Trump’s tax plan: Tricks for all, treats for a few

Republicans continue to act like indifferent teenagers who stayed up too late gathering candy on Halloween. Much like with their as-yet-unsuccessful Obamacare repeal and replace efforts, the Grand Old Party has spent years talking about tax reform. Details? They can wait. The “Unified Framework” for tax reform that the President and his Republican compatriots released at the end of September looked like a high school book report puffed up to meet the teacher’s page count requirements.

Now, two days after Halloween, we finally get some of those details, as Speaker of the House Paul Ryan released “the most sweeping rewrite of the tax code in decades.”

What do we see?

The same old, same old: massive treats for the rich and confusing tricks for the rest of us.

The Tax Cuts and Jobs Act (not the Cut, Cut, Cut Act as President Trump had wanted to call it) is much like the Unified Framework, with a few more details. Those details show that Republicans just cannot stay away from giving more candy to all those adorable billionaires and their babies while deceiving and distracting the rest of us.

The treats for the rich include slashing the corporate tax rate from 35% to 20%; adding a new 25% rate for “pass through entities,” of which President Trump has an ownership interest in approximately 500; repealing the alternative minimum tax, as a result of which Trump had to pay over $30 million in 2005, the last year in which we have proof that he actually paid taxes; and gradually phasing out the estate tax, which is paid, according to Gary Cohn, Trump’s chief economic adviser, only by multimillionaire morons.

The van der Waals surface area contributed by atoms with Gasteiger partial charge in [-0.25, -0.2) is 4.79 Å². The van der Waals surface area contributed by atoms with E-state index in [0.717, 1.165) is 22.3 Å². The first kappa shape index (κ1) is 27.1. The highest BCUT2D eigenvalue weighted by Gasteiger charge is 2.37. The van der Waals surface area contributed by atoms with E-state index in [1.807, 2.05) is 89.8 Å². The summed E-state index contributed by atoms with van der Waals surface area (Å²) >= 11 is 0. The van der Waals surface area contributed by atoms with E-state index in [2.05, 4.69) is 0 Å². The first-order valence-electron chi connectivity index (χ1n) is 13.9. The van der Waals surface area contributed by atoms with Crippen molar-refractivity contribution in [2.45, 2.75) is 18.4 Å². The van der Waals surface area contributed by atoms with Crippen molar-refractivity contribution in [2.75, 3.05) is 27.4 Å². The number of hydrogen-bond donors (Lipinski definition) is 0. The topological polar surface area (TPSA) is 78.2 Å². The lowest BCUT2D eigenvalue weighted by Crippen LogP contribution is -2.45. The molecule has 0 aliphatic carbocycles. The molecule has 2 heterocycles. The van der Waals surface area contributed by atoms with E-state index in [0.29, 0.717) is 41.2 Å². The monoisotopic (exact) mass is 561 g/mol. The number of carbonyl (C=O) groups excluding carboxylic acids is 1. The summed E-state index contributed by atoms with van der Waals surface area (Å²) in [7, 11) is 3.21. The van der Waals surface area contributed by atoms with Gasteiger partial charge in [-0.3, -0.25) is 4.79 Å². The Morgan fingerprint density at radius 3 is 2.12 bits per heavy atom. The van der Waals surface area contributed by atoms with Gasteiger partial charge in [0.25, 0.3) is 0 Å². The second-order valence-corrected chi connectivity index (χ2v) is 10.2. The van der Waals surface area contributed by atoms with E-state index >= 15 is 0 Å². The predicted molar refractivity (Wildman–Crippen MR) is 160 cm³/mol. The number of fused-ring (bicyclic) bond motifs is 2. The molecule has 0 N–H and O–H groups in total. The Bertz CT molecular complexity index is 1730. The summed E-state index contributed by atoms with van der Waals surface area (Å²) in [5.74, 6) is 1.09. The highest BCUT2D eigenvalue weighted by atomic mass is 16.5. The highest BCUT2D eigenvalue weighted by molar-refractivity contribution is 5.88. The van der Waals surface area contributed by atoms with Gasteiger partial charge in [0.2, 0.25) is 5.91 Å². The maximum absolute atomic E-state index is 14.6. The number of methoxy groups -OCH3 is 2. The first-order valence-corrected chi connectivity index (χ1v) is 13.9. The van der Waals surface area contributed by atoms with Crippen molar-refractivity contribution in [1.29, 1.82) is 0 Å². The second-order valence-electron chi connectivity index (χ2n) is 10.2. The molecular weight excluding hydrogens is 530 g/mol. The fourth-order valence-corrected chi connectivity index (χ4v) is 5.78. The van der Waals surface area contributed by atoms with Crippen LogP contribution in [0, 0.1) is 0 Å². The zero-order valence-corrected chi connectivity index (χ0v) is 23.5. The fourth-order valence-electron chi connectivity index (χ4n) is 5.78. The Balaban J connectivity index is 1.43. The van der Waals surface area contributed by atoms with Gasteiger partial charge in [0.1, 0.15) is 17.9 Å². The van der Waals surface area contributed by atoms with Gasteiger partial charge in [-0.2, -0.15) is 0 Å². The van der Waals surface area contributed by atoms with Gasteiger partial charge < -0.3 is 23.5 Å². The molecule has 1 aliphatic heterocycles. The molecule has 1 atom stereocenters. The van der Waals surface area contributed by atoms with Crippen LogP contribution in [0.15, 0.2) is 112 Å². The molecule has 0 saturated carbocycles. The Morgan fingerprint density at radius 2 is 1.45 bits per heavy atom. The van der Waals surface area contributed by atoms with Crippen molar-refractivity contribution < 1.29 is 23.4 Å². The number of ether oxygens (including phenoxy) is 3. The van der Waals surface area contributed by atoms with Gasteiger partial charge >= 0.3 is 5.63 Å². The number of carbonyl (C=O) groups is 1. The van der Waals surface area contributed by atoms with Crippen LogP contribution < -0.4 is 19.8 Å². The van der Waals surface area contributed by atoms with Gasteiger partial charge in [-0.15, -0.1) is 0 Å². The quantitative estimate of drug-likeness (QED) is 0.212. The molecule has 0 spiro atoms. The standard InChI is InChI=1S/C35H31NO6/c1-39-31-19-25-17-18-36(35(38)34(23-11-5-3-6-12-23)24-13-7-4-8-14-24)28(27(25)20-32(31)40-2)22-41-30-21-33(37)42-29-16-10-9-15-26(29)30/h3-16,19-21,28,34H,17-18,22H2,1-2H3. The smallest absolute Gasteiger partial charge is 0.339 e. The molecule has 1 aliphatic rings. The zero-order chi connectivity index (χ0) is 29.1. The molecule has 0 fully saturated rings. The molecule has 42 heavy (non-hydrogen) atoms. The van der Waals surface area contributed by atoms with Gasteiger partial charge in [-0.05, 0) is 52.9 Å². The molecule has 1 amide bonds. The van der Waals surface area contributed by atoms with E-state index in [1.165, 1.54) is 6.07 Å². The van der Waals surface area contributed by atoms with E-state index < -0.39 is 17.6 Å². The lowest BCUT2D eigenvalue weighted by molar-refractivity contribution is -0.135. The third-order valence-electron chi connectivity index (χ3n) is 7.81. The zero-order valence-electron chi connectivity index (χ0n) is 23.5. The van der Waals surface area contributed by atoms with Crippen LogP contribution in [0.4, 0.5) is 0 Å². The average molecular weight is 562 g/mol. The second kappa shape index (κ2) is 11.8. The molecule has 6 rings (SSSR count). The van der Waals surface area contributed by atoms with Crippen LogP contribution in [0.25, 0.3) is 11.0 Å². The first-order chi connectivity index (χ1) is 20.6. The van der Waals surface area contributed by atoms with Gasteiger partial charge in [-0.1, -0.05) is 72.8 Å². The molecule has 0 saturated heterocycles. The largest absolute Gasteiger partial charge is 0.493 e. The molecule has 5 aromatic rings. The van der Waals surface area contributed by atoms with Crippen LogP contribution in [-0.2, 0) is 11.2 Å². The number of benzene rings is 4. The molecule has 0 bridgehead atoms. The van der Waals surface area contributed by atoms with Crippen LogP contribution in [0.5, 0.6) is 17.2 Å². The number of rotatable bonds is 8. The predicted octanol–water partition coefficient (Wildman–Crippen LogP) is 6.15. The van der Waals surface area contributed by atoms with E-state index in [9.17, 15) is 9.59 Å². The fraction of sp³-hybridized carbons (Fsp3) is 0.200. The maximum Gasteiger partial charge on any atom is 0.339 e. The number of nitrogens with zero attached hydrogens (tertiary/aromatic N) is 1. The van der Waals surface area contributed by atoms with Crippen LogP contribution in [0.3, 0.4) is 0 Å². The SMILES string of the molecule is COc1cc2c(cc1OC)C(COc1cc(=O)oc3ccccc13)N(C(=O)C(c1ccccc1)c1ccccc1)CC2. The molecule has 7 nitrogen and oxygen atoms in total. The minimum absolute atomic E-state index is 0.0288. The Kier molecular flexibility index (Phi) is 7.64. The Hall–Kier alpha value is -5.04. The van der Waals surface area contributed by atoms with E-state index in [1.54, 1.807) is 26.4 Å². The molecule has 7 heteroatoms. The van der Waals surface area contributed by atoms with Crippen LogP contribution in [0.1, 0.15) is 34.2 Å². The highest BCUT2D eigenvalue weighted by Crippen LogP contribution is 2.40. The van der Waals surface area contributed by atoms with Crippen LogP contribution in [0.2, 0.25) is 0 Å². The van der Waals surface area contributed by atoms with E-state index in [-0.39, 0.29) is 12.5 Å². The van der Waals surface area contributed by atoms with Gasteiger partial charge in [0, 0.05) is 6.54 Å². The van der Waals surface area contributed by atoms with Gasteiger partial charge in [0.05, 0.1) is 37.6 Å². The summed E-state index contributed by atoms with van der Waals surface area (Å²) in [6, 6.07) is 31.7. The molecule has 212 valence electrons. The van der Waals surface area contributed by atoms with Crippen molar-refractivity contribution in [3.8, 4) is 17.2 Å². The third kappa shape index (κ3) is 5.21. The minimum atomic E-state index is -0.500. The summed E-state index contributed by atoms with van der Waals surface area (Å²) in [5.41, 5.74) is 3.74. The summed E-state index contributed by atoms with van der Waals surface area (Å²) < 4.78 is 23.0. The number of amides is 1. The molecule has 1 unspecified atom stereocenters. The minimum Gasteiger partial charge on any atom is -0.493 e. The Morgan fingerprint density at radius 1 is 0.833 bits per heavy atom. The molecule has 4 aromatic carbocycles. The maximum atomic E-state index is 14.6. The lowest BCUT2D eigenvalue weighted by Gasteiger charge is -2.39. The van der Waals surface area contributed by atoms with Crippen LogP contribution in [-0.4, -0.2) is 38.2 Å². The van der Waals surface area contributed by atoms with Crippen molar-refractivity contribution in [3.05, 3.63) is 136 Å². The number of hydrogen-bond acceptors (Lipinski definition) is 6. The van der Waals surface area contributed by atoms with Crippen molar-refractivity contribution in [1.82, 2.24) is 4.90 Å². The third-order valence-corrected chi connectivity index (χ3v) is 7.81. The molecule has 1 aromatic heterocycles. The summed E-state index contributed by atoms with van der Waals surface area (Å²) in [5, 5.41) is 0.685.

These treats for the rich go a long way to adding $1.5 trillion to our national debt — a trick for the future to figure out how to pay.

As for the rest of us, the masses of not-rich? Here’s where the tricks come in. Some features, such as the doubling of the standard deduction; the slight decrease in tax rates (the lowest non-zero rate actually goes up, from 10% to 12%); and the also slight (too slight for Republican Marco Rubio) increase in the child credit from $1000 to $1600 will indeed help middle class wage-earners. But other features, such as the repeal of the head of household status; the elimination of personal exemptions; and the loss of most state and local tax and the medical expense deductions will hurt others.

How can we tell who “wins” and who “loses” in a very narrow, immediate sense? To be precise, most ordinary folk likely will have to wait until April, 2019 — after the midterm elections — when we fill out tax returns for the 2018 year.

But there are strong hints of where this is heading: a Brookings study of the Trump “unified framework” has already found that the tax cuts for the highest income taxpayers will be much larger, on a percentage basis, than for those with lower incomes.

President Trump and his fellow Republicans are suggesting this will amount to a $4,000 wage increase for regular Americans — on account of the corporate tax rate cut. Many economists have their doubts.

Trick or treat? You be the judge.

When all the dust settles, we end up where we started, where Republicans have always been. As confusing as it is to figure out the many losers from this proposed law, it is abundantly clear who the winners are: America’s plutocrats, including the man in the White House.

Happy Halloween, rich kids.

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